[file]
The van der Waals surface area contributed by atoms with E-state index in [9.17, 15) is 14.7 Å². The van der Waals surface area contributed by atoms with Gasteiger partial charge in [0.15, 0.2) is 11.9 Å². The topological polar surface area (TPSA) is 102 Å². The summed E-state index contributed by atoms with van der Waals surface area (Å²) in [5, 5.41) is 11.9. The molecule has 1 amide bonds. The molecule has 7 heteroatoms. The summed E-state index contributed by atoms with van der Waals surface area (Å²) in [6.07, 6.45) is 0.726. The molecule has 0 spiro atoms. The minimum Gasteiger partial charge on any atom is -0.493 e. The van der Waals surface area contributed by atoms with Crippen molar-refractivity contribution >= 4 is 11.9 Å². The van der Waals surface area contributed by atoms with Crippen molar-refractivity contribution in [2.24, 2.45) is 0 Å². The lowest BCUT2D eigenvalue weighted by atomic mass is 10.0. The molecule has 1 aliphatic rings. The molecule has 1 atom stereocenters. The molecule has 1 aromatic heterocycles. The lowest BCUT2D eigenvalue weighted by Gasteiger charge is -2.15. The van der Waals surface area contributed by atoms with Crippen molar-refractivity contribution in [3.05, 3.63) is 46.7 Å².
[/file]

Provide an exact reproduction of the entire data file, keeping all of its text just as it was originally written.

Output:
The van der Waals surface area contributed by atoms with E-state index in [9.17, 15) is 14.7 Å². The van der Waals surface area contributed by atoms with Gasteiger partial charge in [0.15, 0.2) is 11.9 Å². The topological polar surface area (TPSA) is 102 Å². The summed E-state index contributed by atoms with van der Waals surface area (Å²) in [5, 5.41) is 11.9. The molecule has 1 amide bonds. The molecule has 7 heteroatoms. The summed E-state index contributed by atoms with van der Waals surface area (Å²) in [6.07, 6.45) is 0.726. The molecule has 0 spiro atoms. The minimum Gasteiger partial charge on any atom is -0.493 e. The van der Waals surface area contributed by atoms with Crippen molar-refractivity contribution >= 4 is 11.9 Å². The van der Waals surface area contributed by atoms with Crippen molar-refractivity contribution in [2.24, 2.45) is 0 Å². The lowest BCUT2D eigenvalue weighted by atomic mass is 10.0. The molecule has 1 aliphatic rings. The molecule has 1 atom stereocenters. The molecule has 1 aromatic heterocycles. The lowest BCUT2D eigenvalue weighted by Gasteiger charge is -2.15. The van der Waals surface area contributed by atoms with Crippen molar-refractivity contribution in [3.05, 3.63) is 46.7 Å².